It’s a good question. I know why you’re asking it. I’ve asked it myself many times. The answer is pretty simple. But also sort of complicated. There are hundreds of reasons why. These are just a few:
- Because finding amazing support shouldn’t be an Olympic sport.
- Because not everyone is comfortable asking people for help or knowing where to start.
- Because the best help and recommendations for support for me came from other parents—once I got the confidence to open up and talk about our challenges.
- Because there aren’t enough hours in the day to google everything you need.
- Because while other family schedules are filled with travel soccer, dance, baseball, basketball, etc., ours is filled with speech, occupational therapy, ABA therapy, tutors, and more. And, just like parents who want their child on the best team, we want our daughter to have the best help and support.
- Because you may feel alone and overwhelmed on a journey that so many others are having.
- Because doctors and teachers can’t connect you with other families and kids who are just like yours.
- Because there are heartbreaking moments.
- Because there are amazing moments to celebrate.
- Because we need to focus on the positive, when everything can be so negative.
- Because the “special” in special needs also means amazing and awesome.
I could go on, but I will just say this. There is one “because” that rises above all the others.
Because it’s our daughter.
Our daughter was born happy and healthy. She was our first and the first grandchild. Loved and spoiled, it wasn’t until the age of 3 that we saw challenges in development, communication, and more. Testing and therapies followed. Tears, frustration and bullying. Love and glimmers of hope through the years. And then finally, the autism diagnosis.
And, throughout our journey, I couldn’t help but notice how hard it was to be a special needs parent. It was hard to find good resources and recommendations because you were left to your own devices. And, at first, I wasn’t very vocal. I wanted to quietly find help online and move forward. It wasn’t until out of frustration (a frustration even googling couldn’t solve), I finally started talking about our challenges with neighbors and friends. To my surprise, I found some families that were up against the same challenges and seeking the same help. And through these connections, we found amazing therapies, support, and tutors.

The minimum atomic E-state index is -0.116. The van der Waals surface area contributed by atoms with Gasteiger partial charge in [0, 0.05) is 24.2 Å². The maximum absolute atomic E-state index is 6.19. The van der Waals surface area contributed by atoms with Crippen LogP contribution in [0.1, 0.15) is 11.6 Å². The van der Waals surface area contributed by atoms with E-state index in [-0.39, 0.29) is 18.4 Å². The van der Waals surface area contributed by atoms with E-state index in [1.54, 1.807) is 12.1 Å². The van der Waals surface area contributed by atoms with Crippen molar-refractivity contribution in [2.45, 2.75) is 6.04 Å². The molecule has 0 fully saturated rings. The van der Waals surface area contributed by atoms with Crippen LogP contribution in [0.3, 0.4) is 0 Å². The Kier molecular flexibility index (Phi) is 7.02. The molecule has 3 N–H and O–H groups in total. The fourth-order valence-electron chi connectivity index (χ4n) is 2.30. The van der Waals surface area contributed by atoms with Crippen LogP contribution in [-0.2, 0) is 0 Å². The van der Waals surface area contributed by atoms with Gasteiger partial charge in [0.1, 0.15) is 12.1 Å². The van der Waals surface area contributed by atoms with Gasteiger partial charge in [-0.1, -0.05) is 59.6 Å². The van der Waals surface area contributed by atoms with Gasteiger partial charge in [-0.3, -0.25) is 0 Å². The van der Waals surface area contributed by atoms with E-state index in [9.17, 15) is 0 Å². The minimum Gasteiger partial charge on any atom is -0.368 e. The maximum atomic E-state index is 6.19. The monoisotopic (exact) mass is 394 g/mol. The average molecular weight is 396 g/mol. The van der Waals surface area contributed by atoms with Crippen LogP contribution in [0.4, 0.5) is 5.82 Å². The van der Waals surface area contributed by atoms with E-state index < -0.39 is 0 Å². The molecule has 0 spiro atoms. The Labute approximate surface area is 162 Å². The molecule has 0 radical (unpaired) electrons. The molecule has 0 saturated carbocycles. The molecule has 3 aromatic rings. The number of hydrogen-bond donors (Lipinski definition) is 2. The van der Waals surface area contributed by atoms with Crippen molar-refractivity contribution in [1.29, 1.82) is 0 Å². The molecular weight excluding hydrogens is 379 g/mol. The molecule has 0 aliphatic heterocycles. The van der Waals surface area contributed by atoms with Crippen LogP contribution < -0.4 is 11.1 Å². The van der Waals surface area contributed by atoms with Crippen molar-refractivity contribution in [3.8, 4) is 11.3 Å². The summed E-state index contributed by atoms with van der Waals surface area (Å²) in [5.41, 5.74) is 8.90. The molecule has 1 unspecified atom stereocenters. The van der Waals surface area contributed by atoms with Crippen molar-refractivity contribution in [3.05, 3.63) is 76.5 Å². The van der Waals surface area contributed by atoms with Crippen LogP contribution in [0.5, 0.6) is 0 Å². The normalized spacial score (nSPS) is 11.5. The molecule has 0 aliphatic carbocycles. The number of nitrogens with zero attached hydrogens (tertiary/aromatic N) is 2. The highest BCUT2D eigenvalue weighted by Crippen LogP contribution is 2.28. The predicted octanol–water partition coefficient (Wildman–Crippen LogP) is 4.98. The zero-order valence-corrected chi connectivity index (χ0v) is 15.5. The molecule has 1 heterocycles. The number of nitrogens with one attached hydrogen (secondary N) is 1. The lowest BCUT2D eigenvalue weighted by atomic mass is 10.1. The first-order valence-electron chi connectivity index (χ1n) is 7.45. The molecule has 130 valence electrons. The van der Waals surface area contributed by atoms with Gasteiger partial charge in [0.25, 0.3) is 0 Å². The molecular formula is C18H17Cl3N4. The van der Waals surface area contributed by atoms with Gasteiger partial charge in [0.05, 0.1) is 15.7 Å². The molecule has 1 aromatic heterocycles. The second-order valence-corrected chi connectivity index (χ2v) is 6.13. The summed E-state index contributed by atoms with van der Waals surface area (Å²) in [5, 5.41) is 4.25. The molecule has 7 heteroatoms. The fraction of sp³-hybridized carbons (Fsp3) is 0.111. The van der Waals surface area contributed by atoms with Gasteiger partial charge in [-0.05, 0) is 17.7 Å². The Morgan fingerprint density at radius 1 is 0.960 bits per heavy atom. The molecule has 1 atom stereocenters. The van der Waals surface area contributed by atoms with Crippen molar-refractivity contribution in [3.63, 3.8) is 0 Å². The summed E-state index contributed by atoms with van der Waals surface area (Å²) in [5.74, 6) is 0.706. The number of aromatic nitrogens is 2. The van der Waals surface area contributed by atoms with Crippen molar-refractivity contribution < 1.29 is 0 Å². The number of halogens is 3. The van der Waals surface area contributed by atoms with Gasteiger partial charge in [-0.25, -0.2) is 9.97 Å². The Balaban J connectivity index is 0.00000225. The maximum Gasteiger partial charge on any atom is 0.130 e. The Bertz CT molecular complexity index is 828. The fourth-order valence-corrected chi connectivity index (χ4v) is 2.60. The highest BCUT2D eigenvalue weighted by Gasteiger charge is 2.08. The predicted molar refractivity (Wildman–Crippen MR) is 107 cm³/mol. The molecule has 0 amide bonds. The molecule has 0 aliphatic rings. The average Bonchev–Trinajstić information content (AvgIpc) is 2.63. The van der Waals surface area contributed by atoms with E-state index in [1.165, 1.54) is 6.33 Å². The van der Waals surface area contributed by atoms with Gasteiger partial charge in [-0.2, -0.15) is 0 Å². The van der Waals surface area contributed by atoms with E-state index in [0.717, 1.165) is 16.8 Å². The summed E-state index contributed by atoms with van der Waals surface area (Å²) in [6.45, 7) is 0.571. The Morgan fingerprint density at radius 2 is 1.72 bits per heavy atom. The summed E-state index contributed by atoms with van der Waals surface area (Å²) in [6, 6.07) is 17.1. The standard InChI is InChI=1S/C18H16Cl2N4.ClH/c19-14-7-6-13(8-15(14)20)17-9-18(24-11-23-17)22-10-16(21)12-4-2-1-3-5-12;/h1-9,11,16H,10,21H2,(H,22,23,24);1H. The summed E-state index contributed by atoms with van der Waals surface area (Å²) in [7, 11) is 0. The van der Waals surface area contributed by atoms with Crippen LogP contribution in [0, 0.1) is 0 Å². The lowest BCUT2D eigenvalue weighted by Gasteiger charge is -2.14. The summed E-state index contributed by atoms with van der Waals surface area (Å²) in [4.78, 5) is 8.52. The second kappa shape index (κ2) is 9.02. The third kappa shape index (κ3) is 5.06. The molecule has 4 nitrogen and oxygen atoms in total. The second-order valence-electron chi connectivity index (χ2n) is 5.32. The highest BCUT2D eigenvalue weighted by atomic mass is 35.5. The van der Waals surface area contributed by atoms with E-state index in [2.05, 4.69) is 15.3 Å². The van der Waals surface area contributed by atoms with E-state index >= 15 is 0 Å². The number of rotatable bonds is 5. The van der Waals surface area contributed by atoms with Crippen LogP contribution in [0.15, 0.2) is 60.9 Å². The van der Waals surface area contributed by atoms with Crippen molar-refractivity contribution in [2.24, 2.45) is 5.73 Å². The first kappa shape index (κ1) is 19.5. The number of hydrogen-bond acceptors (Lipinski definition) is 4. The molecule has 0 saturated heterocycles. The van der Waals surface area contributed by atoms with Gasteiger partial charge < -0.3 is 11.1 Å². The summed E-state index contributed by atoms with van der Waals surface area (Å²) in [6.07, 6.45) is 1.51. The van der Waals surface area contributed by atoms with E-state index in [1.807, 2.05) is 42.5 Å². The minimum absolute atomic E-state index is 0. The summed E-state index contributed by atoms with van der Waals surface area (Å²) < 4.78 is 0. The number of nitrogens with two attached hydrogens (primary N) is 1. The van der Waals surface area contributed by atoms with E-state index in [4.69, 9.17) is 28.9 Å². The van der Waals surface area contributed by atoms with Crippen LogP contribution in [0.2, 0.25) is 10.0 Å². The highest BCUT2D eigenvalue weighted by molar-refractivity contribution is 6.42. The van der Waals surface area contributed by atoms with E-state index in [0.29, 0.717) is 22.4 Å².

But then I thought to myself, what if I hadn’t found these connections? Or even found the courage to talk about our challenges? And, why is it so hard? I knew it didn’t need to be. Maybe there could be a place for me—and all the other parents out there like me.
What would that space look like? I had a few ideas.
- I wanted to develop a positive, empowering space. A space that looks at the future of special needs and doesn’t back down, but rather says, “Bring it on, you’ve got this!”
- A place with real help that I can try with my child and my family—provided by fellow parents, experienced teachers, and expert researchers.
- A place that provides amazing recommendations specific to my area, rated and reviewed by parents just like me.
- A place where my child could connect and find her BFF. I wanted to directly address the social side of this experience that leaves so many lonely. Surely there were other kids just like her that she could form strong relationships with and begin to grow socially.
I wanted to stop going it alone. I wanted to build a big partnership. The biggest partnership I possibly could. And, so, that’s why Cahootles. Because, after all, it takes a village, right? We’re just one family. But all of us families together? We’re a village.
And we will be unstoppable. That’s why Cahootles.